WASHINGTON, D.C. - The National Institutes of Health is being strangled.
Every day, NIH Director Francis Collins finds out about another lifesaving discovery by a U.S. scientist. Then he remembers that for many the discovery came too late thanks to budget cuts.
“We could be doing so much better. We should be going so much faster,” Collins said, to a dinner audience. “Why can’t we turn this around, why can’t this be a real national priority?”
David Rubenstein, president of the Economic Club of Washington, interviewed Collins Tuesday at the Fairmont Washington hotel.
Collins is the former director of the Human Genome Project and was nominated for his current job by President Barack Obama in 2009. He has since guided the NIH through a devastating downturn in funding, including a $1.55 billion gash from the sequester in 2013.
The NIH provides more than $30 billion in funding to 300,000 science researchers each year, most of whom work at independent research institutions. That amount is nearly unchanged since 2003, amounting to a nearly 20 percent decrease in funding.
“The consequences of that for losses in terms of human health advances, loss to our economy and damage to our generation of young scientists is so hard to look at,” Collins said.
Privately, Collins said both political parties agree on the importance of research but blame the other side for the situation.
“It is so frustrating that we have in this town this kind of gridlock with all of this unfortunate hammering of innocent bystanders – the medical research community – to the detriment of our own country,” he said.
Worse, Collins said the slowdown is devastating a generation of young scientists, who now have half the chance of getting NIH research funding as their science heroes. Many young scientists are leaving the field.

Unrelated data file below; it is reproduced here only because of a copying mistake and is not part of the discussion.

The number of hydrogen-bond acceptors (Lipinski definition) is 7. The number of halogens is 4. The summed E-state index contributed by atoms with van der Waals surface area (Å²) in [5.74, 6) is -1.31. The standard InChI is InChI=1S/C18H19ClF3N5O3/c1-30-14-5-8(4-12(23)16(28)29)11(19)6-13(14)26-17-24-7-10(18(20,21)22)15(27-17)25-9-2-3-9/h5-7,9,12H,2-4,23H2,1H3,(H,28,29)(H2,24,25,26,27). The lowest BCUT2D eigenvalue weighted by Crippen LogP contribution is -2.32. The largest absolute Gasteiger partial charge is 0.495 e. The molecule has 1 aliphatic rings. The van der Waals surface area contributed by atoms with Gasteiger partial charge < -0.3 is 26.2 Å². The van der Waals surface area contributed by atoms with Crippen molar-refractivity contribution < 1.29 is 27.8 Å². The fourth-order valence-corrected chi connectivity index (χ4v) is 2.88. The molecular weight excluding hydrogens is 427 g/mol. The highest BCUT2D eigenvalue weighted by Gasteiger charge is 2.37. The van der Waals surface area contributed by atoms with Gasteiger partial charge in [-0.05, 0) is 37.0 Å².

“That’s something that wakes me up at night. We are at risk now of losing a significant fraction of that new generation of talent,” Collins said.
One in five scientists is thinking of leaving the United States to continue research projects, according to 2013 survey by the American Society for Biochemistry and Molecular Biology. Three-fourths of respondents said that the NIH funded them.
That research is needed more than ever. The largest outbreak of the Ebola virus in history is taking place in West Africa, with more than 1,201 cases and 672 deaths since March. In the United States, bacteria are increasingly resistant to antibiotics, with 2 million Americans infected each year and few new antibiotics on the way. And autism spectrum diagnoses spiked to one in 68 births in 2010, with an exact cause still uncertain, though Collins said vaccines have been ruled out.
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